Herald of the Kingdom and Age to Come, Aug 1856.

17 And when he was gone forth into the way, there came one running, and kneeled to him, and asked him, Good Master, what shall I do that I may inherit eternal life?

...a young man of some sincerity and earnestness of character. * 

The Law and its Weakness

Paul says, Romans 7:10, that "the law (or commandment) was ordained to life." That this means eternal life is proved by an incident several times recorded, (Matt. 19:16; Mark 10:17; Luke 18:18, ) namely, that a certain young man came to Jesus and said

"good master, what good thing shall I do that I may have eternal life? Jesus answered, If thou wilt enter into life keep the commandments. He saith unto him, Which? Jesus said, Thou shalt do no murder," &c.

Here we have the declaration of Jesus that the keeping of the law would have led to life eternal. How are we to reconcile this with the fact that the supposed keeper of the commandments was Adamically condemned? The answer is that such a person would have been in the position of Jesus himself; death would have purified him from the Adamic condemnation, and righteousness would have admitted of his resurrection.

How comes it then that eternal life could not come by the law (as Paul plainly says in Galatians 3:21)? Paul answers this question, by saying that the law could not do it

"in that it was weak through the flesh"—

that is the flesh in Adam's descendants was incapable of perfect obedience. If it kept some, it broke other requirements. Its righteousness was altogether as filthy rags.—(Isaiah 64:6.) When Paul spoke of being blameless, "touching the righteousness which is of the law," he did not contradict what he said in Romans 7. "that sin, by the law, slew him." He merely intimated that so far as his general course in the law, as a Jew was concerned, his fellow-countrymen could impute no blame to him.

Now, a single offence against the law, was equivalent in its results to a breach of the whole, for the law enacted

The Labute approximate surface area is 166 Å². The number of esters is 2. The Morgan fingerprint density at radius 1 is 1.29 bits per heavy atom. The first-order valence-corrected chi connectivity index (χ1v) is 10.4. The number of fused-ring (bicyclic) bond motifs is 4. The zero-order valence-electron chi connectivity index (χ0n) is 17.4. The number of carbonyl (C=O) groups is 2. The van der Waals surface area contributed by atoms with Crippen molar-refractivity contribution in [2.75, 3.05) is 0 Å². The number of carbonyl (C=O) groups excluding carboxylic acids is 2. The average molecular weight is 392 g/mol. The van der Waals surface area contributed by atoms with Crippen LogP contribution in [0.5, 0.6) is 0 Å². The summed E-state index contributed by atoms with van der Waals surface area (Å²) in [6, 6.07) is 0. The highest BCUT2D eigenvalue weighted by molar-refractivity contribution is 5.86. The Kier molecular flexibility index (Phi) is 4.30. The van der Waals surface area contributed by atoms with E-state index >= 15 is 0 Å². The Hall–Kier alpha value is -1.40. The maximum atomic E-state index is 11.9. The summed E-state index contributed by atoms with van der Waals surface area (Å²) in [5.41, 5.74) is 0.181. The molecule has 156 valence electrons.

"cursed is everyone that continueth not in all things which are written in the book of the law to do them" (Gal. 3:10, ) and again, "he that offendeth in one point is guilty of all."—(James 2:10.)

Now, because there never lived a man who kept the law spotless (the flesh being unequal to the task), the law was weak through the flesh. It could do nothing in opening the way to life, because human nature was too weak to keep it. This was of design. Paul expressly tells us that

"the law entered that the offence might abound."—(Romans 5:20.)

The situation was divinely contrived that God's magnanimity might come into play for our salvation and His own glory. Paul's words are

"The law entered that the offence might abound, but where sin abounded, grace did much more abound, that as sin hath reigned unto death even so might grace (or favour) reign unto eternal life by Jesus Christ our Lord."

And again,

"What things soever the law saith, it saith to them that are under the law, that every mouth may be stopped and all the world become guilty before God."—(Romans 3:19.) "What therefore the law could not do in that it was weak through the flesh"

God himself has done, not by setting aside the law of Moses, nor by setting aside the law of Eden, but by raising for himself a holy one under both, who in dying could bear the curse of both, because his perfect obedience admitted of the Father's raising him from the dead.

The Father's honour thus vindicated and the Father's mercy thus brought forward, the Father invites to forgiveness and salvation all who recognise their position, and accept the Lord Jesus,

"who of God is (thus) made unto us, wisdom, righteousness, sanctification and redemption, that according as it is written let him that glorieth glory in the Lord."—(1 Cor. 1:30.)

The Christadelphian, Sept 1873

18 And Jesus said unto him, Why callest thou me good? there is none good but one, that is, God.